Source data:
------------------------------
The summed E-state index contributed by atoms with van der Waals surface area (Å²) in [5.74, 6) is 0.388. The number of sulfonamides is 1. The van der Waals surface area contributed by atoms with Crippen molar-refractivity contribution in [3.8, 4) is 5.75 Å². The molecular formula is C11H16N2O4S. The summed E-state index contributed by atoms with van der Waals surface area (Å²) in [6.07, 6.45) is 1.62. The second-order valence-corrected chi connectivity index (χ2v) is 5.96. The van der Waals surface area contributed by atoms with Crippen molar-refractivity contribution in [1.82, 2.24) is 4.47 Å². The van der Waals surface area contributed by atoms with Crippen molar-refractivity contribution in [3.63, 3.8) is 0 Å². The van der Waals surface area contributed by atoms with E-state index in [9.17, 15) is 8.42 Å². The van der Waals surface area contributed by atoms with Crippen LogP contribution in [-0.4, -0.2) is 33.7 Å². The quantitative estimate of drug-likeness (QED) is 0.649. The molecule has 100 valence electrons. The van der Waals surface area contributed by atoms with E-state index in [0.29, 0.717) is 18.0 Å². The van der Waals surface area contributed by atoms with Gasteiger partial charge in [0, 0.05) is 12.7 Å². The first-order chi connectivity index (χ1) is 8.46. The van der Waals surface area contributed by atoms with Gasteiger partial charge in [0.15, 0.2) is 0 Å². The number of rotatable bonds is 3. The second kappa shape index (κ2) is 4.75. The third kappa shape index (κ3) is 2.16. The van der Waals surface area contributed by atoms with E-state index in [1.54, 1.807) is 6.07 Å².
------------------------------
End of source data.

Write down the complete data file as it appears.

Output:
The summed E-state index contributed by atoms with van der Waals surface area (Å²) in [5.74, 6) is 0.388. The number of sulfonamides is 1. The van der Waals surface area contributed by atoms with Crippen molar-refractivity contribution in [3.8, 4) is 5.75 Å². The molecular formula is C11H16N2O4S. The summed E-state index contributed by atoms with van der Waals surface area (Å²) in [6.07, 6.45) is 1.62. The second-order valence-corrected chi connectivity index (χ2v) is 5.96. The van der Waals surface area contributed by atoms with Crippen molar-refractivity contribution in [1.82, 2.24) is 4.47 Å². The van der Waals surface area contributed by atoms with Crippen molar-refractivity contribution in [3.63, 3.8) is 0 Å². The van der Waals surface area contributed by atoms with E-state index in [9.17, 15) is 8.42 Å². The van der Waals surface area contributed by atoms with Crippen LogP contribution in [-0.4, -0.2) is 33.7 Å². The quantitative estimate of drug-likeness (QED) is 0.649. The molecule has 100 valence electrons. The van der Waals surface area contributed by atoms with E-state index in [0.29, 0.717) is 18.0 Å². The van der Waals surface area contributed by atoms with Gasteiger partial charge in [0, 0.05) is 12.7 Å². The first-order chi connectivity index (χ1) is 8.46. The van der Waals surface area contributed by atoms with Gasteiger partial charge in [0.15, 0.2) is 0 Å². The number of rotatable bonds is 3. The second kappa shape index (κ2) is 4.75. The third kappa shape index (κ3) is 2.16. The van der Waals surface area contributed by atoms with E-state index in [1.54, 1.807) is 6.07 Å².